A very small number of churches have stayed open throughout the pandemic. Apologia Church, a nondenominational congregation in the Reformed tradition, was one of the few churches in Phoenix that refused to shut down. Because of the pandemic, the congregation was barred from the space it regularly rents. Eventually, members found a new place to meet on the other side of the city, in a plainly decorated evangelical church, where roughly 175 to 250 people have gathered each week since the outbreak started. “Our conclusion, from the beginning, was: This ain’t the plague,” White said. Worshipping together in person is a central part of being a church, he added. While the church’s leaders take the virus seriously and have been advising potentially vulnerable members to stay home, Jeff Durbin, one of White’s co-pastors, told me, they were wary of setting a precedent of shutting down. “We also wanted to very strongly communicate that panic is not a Christian virtue,” White said.
The Centers for Disease Control and Prevention has reported that churches have been major sites for the spread of the coronavirus. One study of a small, rural Arkansas church showed that nearly 40 percent of its attendees developed confirmed cases of COVID-19 in mid-March after going to services where the pastor and his wife were infected. The media has widely covered cases of church leaders who defied CDC warnings and later contracted COVID-19; several died. For the most part, these cases are the exception. Most churches appear to have shut down and do not seem to be in a rush to reopen.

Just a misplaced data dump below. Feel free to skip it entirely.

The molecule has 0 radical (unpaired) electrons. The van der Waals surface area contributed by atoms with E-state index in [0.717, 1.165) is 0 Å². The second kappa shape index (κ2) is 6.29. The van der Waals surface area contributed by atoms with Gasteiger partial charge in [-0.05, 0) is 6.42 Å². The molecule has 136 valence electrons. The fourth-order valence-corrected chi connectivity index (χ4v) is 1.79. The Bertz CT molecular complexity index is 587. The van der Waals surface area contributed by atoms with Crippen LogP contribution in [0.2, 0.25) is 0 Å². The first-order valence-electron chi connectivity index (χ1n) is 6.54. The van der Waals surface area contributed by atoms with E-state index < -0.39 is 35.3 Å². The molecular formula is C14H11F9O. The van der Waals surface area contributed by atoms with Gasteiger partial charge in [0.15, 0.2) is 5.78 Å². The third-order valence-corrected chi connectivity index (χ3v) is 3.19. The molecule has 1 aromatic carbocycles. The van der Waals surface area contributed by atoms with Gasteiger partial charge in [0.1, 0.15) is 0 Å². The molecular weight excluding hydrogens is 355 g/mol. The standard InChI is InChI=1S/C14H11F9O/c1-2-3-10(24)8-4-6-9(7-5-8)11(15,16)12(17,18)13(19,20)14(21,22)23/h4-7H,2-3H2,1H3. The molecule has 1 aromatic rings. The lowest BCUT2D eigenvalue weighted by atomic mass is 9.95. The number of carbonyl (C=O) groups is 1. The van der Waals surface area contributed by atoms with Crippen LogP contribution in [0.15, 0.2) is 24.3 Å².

In better days, members of the Metro Praise International Church, a largely young, Latino church in a working-class neighborhood of Chicago, regularly headed out in their “gospel truck” to evangelize, wearing black T-shirts bearing the slogan “Chicago for Jesus” written in a cross decorated like the city’s flag. But in this moment of crisis, the roughly 300-person church was resolute: It would close. “It wasn’t even a second thought,” the pastor, Joe Wyrostek, told me this week. “There was zero defiance.” A number of congregants have contracted the virus.
By the end of April, after seven weeks of online-only services, however, Wyrostek grew skeptical of the limits imposed by Illinois Governor J. B. Pritzker and Chicago Mayor Lori Lightfoot. A state stay-at-home order, which was lifted May 28, limited religious gatherings to 10 people practicing social distancing. Officials strongly encourage churches to stay online or host drive-in worship. “Our folks were like, ‘What in the world?’ Other states were already allowing their churches to be considered essential,” Wyrostek said. On May 3, Wyrostek posted a sermon on Facebook titled “A Christian Response to Tyranny.” “The tyrannical never start off as they end,” the pastor said, standing in front of a row of self-authored books about living a faithful life. “In this situation, [tyranny] was promising you safety for the exchange of your religious freedom and your financial freedom. And it was violating the Constitution and violating the Bible.” The church hosted an in-person service the next week.